To help customers port their application to .NET 6 faster, AWS added .NET 6 support to Porting Assistant for .NET. Porting Assistant is an analysis tool that scans .NET Framework (3.5+) applications to generate a target .NET Core or .NET 6 compatibility assessment. This helps you to prioritize applications for porting based on effort required. It identifies incompatible APIs and packages from your .NET Framework applications, and finds known replacements. You can refer to a demo video that explains this process.

4. Migrate from SQL Server to a lower-cost database engine

AWS advocates that you build use case-driven, highly scalable, distributed applications suited to your specific needs. From a database perspective, AWS offers 15+ purpose-built engines to support diverse data models. Furthermore, microservices architectures employ loose coupling, so each individual microservice can independently store and retrieve information from its own data store. By deploying the database-per-service pattern, you can choose the most optimal data stores (relational or non-relational databases) for your application and business requirements.

For the purpose of this blog, we will focus on a relational database alternate for SQL Server. To address the SQL Server licensing costs, customers can consider a move to an open-source relational database engine. Amazon Relational Database Service (Amazon RDS) supports MySQL, MariaDB, and PostgreSQL. We will focus on PostgreSQL with a well-defined migration path. Amazon RDS supports two types of Postgres databases: Amazon RDS for PostgreSQL and Amazon Aurora PostgreSQL-Compatible Edition. To help you choose, read Is Amazon RDS for PostgreSQL or Amazon Aurora PostgreSQL a better choice for me?

Once you’ve decided on the Amazon RDS flavor, the next question would be “what’s the right migration strategy for me?” Consider the following:

  1. Convert your schema
  2. Migrate the data
  3. Refactor your application

Schema conversion

AWS Schema Conversion Tool (SCT) is a free tool that can help you convert your existing database from one engine to another. AWS SCT supports a number of source databases, including Microsoft SQL Server, Oracle, and MySQL. You can choose from target database engines such as Amazon Aurora PostgreSQL-Compatible Edition, or choose to set up a data lake using Amazon S3. AWS SCT provides a graphical user interface that directly connects to the source and target databases to fetch the current schema objects. When connected, you can generate a database migration assessment report to get a high-level summary of the conversion effort and action items.

Data migration

When the schema migration is complete, you can move your data from the source database to the target database. Depending on your application availability requirements, you can run a straightforward extraction job that performs a one-time copy of the source data into the new database. Or, you can use a tool that copies the current data and continues to replicate all changes until you are ready to cut over to the new database. One such tool is AWS Database Migration Service (AWS DMS) that helps you migrate relational databases, data warehouses, NoSQL databases, and other types of data stores.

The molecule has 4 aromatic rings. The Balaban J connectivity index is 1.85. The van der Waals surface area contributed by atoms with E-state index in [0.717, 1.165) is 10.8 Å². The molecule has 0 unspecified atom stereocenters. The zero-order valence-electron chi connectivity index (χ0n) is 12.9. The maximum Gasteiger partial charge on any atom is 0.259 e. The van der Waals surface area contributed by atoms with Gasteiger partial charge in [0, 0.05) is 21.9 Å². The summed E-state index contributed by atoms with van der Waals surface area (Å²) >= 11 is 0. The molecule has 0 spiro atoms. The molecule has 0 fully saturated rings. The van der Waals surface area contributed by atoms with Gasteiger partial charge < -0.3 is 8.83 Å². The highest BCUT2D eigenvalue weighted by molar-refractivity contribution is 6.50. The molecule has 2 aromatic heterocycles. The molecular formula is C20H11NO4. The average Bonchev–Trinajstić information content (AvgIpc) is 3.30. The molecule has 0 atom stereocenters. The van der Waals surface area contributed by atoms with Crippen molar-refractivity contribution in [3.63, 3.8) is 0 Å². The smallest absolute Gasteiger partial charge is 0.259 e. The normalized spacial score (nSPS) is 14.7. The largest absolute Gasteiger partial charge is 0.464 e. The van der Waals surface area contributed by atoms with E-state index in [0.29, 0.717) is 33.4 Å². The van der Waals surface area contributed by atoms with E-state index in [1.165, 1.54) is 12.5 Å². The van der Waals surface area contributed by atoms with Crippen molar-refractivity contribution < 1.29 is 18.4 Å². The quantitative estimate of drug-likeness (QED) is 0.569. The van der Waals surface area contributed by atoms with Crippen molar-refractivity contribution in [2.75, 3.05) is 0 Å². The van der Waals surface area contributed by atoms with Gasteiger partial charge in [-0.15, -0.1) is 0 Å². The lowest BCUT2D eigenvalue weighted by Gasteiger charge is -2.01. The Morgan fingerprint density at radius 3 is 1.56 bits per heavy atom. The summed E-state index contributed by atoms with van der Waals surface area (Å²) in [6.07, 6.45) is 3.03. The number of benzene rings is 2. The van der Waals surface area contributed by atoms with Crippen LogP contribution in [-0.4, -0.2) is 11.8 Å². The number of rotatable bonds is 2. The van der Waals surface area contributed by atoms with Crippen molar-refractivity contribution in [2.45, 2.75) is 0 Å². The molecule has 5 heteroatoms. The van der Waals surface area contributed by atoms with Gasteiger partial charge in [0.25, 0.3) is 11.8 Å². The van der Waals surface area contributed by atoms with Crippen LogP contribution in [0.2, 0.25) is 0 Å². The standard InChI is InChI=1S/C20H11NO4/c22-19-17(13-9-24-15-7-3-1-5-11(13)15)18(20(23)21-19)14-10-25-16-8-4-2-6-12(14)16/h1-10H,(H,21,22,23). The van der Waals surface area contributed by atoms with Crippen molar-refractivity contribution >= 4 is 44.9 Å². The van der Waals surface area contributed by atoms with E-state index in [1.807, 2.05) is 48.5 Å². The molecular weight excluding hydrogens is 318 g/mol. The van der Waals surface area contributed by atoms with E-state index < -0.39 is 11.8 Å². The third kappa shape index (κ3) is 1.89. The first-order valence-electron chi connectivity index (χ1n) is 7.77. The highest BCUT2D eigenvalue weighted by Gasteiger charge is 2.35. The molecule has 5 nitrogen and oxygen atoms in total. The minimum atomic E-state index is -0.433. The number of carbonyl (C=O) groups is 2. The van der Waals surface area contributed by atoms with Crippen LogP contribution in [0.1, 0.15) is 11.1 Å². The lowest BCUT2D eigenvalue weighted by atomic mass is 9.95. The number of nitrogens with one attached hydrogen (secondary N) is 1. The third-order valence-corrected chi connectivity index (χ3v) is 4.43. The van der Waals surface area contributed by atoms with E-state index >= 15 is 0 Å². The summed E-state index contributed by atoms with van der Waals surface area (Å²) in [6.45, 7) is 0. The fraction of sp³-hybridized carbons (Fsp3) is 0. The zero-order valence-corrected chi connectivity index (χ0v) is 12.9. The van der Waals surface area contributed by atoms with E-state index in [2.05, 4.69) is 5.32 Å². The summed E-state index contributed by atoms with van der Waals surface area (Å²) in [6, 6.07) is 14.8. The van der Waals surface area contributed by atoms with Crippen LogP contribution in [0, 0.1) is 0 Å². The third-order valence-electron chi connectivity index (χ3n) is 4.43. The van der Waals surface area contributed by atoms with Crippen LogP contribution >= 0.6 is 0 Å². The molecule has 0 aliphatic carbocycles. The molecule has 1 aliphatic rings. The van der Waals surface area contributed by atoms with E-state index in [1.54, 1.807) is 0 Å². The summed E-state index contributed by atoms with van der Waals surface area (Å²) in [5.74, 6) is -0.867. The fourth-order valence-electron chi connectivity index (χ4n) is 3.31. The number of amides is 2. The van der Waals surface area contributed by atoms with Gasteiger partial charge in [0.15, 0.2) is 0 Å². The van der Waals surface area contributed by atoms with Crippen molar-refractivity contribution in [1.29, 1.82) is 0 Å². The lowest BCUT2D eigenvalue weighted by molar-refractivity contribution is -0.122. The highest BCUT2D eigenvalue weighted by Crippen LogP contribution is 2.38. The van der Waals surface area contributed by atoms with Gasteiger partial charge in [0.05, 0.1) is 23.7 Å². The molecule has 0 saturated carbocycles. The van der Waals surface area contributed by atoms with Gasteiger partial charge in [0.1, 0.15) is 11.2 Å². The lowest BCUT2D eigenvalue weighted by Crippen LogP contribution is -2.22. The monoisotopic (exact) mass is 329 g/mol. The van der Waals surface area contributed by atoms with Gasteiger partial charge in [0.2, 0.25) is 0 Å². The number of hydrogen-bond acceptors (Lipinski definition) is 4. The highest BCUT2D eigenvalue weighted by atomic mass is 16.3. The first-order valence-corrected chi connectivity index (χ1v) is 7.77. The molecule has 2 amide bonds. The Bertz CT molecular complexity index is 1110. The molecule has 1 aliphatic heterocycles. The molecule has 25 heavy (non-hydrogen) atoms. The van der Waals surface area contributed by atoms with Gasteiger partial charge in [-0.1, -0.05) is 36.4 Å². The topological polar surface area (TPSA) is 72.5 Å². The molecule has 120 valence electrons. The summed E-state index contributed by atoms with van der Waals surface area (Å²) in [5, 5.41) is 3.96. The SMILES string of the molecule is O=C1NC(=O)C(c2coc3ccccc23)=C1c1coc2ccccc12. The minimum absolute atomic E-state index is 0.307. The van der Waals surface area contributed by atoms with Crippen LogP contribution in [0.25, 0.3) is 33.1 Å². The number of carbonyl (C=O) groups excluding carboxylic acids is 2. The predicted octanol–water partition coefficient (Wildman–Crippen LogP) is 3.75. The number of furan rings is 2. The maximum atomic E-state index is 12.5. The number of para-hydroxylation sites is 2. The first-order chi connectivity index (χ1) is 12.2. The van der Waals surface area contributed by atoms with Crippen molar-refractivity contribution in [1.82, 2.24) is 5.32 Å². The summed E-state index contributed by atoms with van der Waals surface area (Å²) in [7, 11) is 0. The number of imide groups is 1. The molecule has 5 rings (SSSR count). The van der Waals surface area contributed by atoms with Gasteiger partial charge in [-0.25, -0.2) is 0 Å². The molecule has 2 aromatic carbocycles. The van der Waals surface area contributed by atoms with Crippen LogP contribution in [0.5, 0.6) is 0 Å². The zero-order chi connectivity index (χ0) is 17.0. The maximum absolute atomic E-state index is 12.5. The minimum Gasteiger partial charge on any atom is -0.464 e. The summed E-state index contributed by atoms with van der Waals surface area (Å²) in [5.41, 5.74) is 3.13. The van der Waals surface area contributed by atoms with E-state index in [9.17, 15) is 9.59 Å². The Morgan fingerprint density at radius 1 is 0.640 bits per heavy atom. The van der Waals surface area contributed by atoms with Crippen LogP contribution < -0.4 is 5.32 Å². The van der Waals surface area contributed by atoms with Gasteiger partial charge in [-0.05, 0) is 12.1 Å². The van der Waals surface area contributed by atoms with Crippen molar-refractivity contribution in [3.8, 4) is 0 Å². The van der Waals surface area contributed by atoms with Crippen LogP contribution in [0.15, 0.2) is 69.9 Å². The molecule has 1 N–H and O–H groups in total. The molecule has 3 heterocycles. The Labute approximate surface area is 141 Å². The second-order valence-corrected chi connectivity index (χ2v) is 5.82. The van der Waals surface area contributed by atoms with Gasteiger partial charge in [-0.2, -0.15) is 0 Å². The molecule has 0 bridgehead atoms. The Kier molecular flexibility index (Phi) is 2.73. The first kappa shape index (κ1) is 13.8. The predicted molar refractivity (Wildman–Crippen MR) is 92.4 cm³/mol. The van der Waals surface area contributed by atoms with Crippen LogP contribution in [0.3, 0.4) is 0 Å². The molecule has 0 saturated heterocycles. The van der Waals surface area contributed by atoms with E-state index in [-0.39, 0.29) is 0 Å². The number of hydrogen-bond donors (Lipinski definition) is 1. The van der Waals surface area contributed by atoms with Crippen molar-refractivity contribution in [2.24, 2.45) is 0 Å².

With AWS DMS, you can perform one-time migrations, and you can replicate ongoing changes to keep sources and targets in sync. When the source and target databases are in sync, you can take your database offline and move your operations to the target database. Read Microsoft SQL Server To Amazon Aurora with PostgreSQL Compatibility for a playbook or use this self-guided workshop to migrate to a PostgreSQL compatible database using SCT and DMS.

Application refactoring

Each database engine has its differences and nuances, and moving to a new database engine such as PostgreSQL from MSSQL Server will require code refactoring. After the initial database migration is completed, manually rewriting application code, switching out database drivers, and verifying that the application behavior hasn’t changed requires significant effort. This involves potential risk of errors when making extensive changes to the application code.

AWS built Babelfish for Aurora PostgreSQL to simplify migrating applications from SQL Server to Amazon Aurora PostgreSQL-Compatible Edition. Babelfish for Aurora PostgreSQL is a new capability for Amazon Aurora PostgreSQL-Compatible Edition that enables Aurora to understand commands from applications written for Microsoft SQL Server. With Babelfish, Aurora PostgreSQL now understands T-SQL, Microsoft SQL Server’s proprietary SQL dialect. It supports the same communications protocol, so your apps that were originally written for SQL Server can now work with Aurora. Read about how to migrate from SQL Server to Babelfish for Aurora PostgreSQL. Make sure you run the Babelfish Compass tool to determine whether the application contains any SQL features not currently supported by Babelfish.

Figure 1 shows the before and after state for your application based on the modernization path described in this blog. The application tier consists of microservices running on Amazon ECS Fargate clusters (or AWS Lambda functions), and the data tier runs on Amazon Aurora (PostgreSQL flavor).

Figure 1. A modernized microservices-based rearchitecture

Figure 1. A modernized microservices-based rearchitecture


In this post, we showed a migration path for a monolithic .NET Framework application to a modern microservices-based stack on AWS. We discussed AWS tools to break the monolith into microservices, and containerize the application. We also discussed cost optimization strategies by moving to Linux-based systems, and using open-source database engines. If you’d like to know more about modernization strategies, read this prescriptive guide.

Ramakant Joshi

Ramakant Joshi

Ramakant Joshi is an AWS Solutions Architect, specializing in the analytics and serverless domain. He has a background in software development and hybrid architectures, and is passionate about helping customers modernize their cloud architecture.